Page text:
We investigated the propagation of light in biological tissues that have aligned cylindrical microstructures (e.g., muscle, skin, bone, tooth). Because of pronounced anisotropic light scattering by cylindrical structures (e.g., myofibrils and collagen fibers) the spatially resolved reflectance exhibits a directional dependence that is different close to and far from the incident source. We applied Monte Carlo simulations, using the phase function of an infinitely long cylinder, to explain quantitatively the experimental results. These observations have consequences for noninvasive determination of the optical properties of tissue as well as for the diagnosis of early tissue alterations.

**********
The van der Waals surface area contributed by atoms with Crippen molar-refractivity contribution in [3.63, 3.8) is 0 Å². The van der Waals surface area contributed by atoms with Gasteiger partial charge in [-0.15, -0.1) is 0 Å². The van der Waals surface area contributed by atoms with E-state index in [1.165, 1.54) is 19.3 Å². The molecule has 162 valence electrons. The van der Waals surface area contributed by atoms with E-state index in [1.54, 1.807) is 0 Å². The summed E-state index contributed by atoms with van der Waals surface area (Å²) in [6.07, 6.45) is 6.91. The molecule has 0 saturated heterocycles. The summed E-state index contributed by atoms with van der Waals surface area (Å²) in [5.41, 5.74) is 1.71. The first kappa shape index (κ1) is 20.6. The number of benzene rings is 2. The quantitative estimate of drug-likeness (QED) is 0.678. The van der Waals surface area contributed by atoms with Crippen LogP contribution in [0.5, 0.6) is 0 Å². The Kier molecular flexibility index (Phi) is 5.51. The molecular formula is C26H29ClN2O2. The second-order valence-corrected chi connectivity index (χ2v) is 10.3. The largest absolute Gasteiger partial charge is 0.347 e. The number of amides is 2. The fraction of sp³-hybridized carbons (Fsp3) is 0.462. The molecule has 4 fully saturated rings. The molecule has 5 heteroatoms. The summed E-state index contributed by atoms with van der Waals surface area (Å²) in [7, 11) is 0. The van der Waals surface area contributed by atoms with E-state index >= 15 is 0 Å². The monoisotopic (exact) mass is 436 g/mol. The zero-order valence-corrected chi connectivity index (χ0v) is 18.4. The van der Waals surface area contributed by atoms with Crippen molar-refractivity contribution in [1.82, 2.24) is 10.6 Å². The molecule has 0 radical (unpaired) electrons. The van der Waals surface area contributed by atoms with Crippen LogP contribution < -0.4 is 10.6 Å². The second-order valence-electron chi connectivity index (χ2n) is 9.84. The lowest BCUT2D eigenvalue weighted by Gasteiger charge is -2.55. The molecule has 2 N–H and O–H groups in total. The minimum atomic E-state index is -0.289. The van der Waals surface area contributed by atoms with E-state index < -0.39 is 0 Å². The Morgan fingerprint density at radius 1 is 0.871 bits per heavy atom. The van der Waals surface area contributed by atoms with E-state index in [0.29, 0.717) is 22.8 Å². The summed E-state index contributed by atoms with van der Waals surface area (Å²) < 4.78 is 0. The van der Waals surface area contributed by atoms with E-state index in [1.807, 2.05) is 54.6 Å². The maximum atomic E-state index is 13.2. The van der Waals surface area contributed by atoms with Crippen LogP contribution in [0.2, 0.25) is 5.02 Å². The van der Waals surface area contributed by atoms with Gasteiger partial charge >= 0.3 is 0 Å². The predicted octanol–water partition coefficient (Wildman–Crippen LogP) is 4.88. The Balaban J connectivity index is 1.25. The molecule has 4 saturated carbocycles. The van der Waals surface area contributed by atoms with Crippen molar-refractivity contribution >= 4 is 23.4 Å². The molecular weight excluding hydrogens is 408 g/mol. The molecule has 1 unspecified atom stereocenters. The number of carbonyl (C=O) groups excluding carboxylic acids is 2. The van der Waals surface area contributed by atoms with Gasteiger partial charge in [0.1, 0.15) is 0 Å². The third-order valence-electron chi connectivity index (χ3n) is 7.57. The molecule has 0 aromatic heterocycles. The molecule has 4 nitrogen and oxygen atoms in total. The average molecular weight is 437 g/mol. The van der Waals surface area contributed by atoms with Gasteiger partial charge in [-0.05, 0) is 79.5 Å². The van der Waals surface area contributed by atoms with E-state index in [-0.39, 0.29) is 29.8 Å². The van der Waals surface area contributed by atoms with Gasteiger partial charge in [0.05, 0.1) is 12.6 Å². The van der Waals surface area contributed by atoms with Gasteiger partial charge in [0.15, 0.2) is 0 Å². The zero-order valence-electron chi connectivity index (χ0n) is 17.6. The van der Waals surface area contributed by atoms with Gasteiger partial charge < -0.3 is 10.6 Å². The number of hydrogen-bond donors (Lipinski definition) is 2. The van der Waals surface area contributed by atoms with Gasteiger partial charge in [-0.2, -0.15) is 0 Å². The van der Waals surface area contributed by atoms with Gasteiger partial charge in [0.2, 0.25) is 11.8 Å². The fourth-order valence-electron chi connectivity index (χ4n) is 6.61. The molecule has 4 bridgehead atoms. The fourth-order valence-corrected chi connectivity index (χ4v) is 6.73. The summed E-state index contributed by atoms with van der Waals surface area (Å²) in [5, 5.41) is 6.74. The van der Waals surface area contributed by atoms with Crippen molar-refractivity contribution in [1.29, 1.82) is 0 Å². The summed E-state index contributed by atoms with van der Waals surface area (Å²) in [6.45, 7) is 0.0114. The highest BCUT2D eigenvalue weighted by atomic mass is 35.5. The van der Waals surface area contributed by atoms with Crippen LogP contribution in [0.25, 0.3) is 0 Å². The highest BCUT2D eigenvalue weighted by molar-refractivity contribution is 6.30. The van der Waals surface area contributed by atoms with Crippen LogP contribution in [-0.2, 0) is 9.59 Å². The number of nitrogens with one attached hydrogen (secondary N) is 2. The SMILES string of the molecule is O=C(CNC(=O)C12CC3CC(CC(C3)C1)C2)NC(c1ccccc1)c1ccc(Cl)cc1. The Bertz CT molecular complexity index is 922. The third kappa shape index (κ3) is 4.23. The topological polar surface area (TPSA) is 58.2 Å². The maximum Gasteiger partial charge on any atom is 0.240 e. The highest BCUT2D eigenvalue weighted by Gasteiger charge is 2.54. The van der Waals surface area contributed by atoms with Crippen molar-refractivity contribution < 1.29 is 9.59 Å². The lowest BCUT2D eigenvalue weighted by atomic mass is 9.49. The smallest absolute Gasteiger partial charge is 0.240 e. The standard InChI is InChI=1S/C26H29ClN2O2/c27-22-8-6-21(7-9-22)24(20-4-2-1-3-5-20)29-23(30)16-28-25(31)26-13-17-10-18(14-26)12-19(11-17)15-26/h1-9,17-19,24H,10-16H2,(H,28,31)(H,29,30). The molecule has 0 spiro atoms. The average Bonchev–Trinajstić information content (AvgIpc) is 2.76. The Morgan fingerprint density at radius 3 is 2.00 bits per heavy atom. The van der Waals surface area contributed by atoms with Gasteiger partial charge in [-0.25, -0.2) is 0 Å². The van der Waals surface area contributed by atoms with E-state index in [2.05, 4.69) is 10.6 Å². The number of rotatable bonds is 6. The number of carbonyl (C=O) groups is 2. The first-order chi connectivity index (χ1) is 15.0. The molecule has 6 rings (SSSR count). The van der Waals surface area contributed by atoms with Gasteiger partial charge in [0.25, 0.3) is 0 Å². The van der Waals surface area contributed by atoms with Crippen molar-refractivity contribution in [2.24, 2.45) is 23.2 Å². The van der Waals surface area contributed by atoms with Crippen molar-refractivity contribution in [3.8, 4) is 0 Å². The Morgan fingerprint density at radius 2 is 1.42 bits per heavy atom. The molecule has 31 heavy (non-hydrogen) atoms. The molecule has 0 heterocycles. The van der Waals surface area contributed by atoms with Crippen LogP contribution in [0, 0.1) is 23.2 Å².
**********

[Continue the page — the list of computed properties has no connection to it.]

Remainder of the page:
© 2004 Optical Society of America
(170.0170) Medical optics and biotechnology : Medical optics and biotechnology
(170.3660) Medical optics and biotechnology : Light propagation in tissues
(170.4580) Medical optics and biotechnology : Optical diagnostics for medicine
(170.5280) Medical optics and biotechnology : Photon migration
(170.6510) Medical optics and biotechnology : Spectroscopy, tissue diagnostics
A. Kienle, F. K. Forster, and R. Hibst, "Anisotropy of light propagation in biological tissue," Opt. Lett. 29, 2617-2619 (2004)